Frames Yes! Frames No!
Application Security Testing: An Integral Part of DevOps
Frames, frames, frames. You either love them or hate them. Either way, you have to deal with them. Maybe you won't write them to your pages, but others do.
One of the most popular formats of Web page design is that two-column, seamless-frame look. I have a tutorial on it here. Although I'm not a fan of frames myself, I do like this look when done correctly. You get a nice row of buttons down the left-hand side that controls what comes up in the right hand frame. It's a good look as long as the author only puts pages built for the format into that larger frame. But that doesn't always happen.
Often authors want to never allow people to leave their site, so they "lock" in the user by making it so that all pages open in that right hand frame window unless the user makes a point of leaving the frame system altogether. You can imagine what that does to the look of some pages. They get scrunched into a smaller space than what they were built for and just look terrible.
Here I'm going to give you the code for disallowing your pages to appear in frame windows and disallowing your pages to appear without being set into a frame window.
Here's what's Happening
- This is a conditional statement (note the "if") that checks for a frame format.
- The line parent.frames.length!=0 checks to see if there are frames.
- parent is the top level window, the one you're looking at.
- frames denotes that frames are involved.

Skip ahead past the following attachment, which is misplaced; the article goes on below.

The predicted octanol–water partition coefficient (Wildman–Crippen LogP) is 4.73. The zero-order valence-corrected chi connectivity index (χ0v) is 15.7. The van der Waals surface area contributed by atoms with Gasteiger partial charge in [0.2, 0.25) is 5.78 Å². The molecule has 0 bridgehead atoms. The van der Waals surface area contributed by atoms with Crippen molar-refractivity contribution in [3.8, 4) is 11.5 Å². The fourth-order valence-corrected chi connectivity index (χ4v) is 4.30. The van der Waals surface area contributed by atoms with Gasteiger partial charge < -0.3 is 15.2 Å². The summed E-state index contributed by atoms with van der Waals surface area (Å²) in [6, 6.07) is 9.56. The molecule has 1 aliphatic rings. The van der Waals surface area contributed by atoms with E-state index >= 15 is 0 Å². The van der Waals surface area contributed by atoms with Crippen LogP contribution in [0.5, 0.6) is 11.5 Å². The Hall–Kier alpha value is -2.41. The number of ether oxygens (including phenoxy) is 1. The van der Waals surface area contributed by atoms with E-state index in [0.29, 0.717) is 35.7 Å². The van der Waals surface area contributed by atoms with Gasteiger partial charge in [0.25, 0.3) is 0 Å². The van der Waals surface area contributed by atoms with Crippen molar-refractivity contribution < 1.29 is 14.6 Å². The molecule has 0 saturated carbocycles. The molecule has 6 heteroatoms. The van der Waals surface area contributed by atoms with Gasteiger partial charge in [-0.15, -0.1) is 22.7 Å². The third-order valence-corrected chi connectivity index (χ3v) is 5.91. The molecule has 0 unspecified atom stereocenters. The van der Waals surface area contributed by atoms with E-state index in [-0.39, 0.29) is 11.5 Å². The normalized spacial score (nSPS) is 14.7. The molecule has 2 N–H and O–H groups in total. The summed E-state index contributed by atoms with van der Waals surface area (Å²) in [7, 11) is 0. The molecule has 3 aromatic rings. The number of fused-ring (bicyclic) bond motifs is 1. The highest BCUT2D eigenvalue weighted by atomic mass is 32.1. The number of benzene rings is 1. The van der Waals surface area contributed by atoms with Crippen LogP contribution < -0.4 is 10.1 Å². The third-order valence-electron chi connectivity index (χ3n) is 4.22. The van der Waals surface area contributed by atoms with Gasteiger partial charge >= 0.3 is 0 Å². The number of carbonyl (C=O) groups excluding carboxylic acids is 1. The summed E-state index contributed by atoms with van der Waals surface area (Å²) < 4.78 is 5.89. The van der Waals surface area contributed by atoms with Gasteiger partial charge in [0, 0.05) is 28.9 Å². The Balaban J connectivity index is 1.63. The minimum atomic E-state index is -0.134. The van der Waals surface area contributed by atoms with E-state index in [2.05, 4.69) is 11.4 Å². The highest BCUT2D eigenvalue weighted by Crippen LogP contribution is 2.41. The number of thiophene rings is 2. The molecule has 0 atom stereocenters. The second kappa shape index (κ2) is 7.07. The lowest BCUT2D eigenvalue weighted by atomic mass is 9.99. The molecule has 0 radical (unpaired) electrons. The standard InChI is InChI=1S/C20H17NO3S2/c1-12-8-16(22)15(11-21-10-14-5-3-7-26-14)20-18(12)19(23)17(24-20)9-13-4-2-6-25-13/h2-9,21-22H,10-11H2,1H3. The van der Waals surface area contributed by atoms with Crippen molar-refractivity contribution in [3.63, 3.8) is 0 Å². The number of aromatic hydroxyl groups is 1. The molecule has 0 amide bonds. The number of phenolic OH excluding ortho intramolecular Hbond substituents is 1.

- length is a count of the number of frames.
- Moving along, top.location sets up a hypertext link to refill the top location, the browser screen you're looking at.
Yes Frames!So you've got a page that you want to be sitting in frames. Maybe some code won't work without a frame to target, or you just simply like the look. Well, here's the code to stop people from taking your page out of a frames format:
This code sits after the <BODY> tag before any other text.
The code is, again, a conditional statement. The first line asks if the page, self, is equal to, ==, the top level page, parent.
If it isn't, meaning it is opening in a frame window, then nothing happens and the page loads as it normally would. But if it is the top level window, then three lines of code are written to the page using document.write() statements.
The first line simply alerts the use that the page is a frame element. The second tells the user he/she will be taken to a frame page in a second. The third line is a basic META REFRESH that loads the frame window.
I have this written in a very basic format. Here are a couple of things to make it better:
- You can jazz up the text anyway you want.
- If you set the META REFRESH to zero rather than 1, then the change will be almost instantaneous and the user might never see the text.
- You may want to put a link to the frame page in one of the lines of text in case the user's browser doesn't understand the META command.
ExamplesOK! I have a two-window frame page set up. The page that appears in the top frame offers a link to a page that will not allow itself to appear in a frame setting.
The page that appears in the bottom frame window has a link to a page that will not allow itself to appear outside of a frame setting.
HINT: You may want to do the one on the bottom first, when a page opens in a window by itself using this code, your back button doesn't work real well. The page just keeps opening itself up. You'll need to right click on the BACK button to get your history list, then choose the tutorial. It'll be clearly marked.
That's That!OK, you decide. Do you stay in a frames setting or do you get out? Your choice. Now no one can force you.
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